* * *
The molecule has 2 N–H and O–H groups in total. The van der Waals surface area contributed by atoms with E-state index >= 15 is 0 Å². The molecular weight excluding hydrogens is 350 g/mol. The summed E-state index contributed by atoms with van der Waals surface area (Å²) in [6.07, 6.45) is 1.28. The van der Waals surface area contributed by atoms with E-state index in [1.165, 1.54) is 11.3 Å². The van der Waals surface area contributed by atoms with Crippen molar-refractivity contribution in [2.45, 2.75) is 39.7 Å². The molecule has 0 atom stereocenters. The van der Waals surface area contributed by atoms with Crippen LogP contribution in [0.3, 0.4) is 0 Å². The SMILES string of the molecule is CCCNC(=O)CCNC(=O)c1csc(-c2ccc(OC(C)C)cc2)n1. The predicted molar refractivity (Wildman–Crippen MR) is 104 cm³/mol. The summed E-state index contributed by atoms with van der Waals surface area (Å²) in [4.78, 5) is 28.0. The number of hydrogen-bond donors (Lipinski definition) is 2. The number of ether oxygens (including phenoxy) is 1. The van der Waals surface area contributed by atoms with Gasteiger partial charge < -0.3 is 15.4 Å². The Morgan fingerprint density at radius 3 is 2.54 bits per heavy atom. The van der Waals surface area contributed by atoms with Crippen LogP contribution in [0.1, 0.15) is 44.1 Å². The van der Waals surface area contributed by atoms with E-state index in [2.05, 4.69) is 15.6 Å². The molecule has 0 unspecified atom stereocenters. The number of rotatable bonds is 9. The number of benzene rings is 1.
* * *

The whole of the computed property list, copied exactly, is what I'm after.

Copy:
The molecule has 2 N–H and O–H groups in total. The van der Waals surface area contributed by atoms with E-state index >= 15 is 0 Å². The molecular weight excluding hydrogens is 350 g/mol. The summed E-state index contributed by atoms with van der Waals surface area (Å²) in [6.07, 6.45) is 1.28. The van der Waals surface area contributed by atoms with E-state index in [1.165, 1.54) is 11.3 Å². The van der Waals surface area contributed by atoms with Crippen molar-refractivity contribution in [2.45, 2.75) is 39.7 Å². The molecule has 0 atom stereocenters. The van der Waals surface area contributed by atoms with Crippen LogP contribution in [0.3, 0.4) is 0 Å². The SMILES string of the molecule is CCCNC(=O)CCNC(=O)c1csc(-c2ccc(OC(C)C)cc2)n1. The predicted molar refractivity (Wildman–Crippen MR) is 104 cm³/mol. The summed E-state index contributed by atoms with van der Waals surface area (Å²) in [4.78, 5) is 28.0. The number of hydrogen-bond donors (Lipinski definition) is 2. The number of ether oxygens (including phenoxy) is 1. The van der Waals surface area contributed by atoms with Gasteiger partial charge < -0.3 is 15.4 Å². The Morgan fingerprint density at radius 3 is 2.54 bits per heavy atom. The van der Waals surface area contributed by atoms with Crippen LogP contribution in [0.1, 0.15) is 44.1 Å². The van der Waals surface area contributed by atoms with E-state index in [2.05, 4.69) is 15.6 Å². The molecule has 0 unspecified atom stereocenters. The number of rotatable bonds is 9. The number of benzene rings is 1.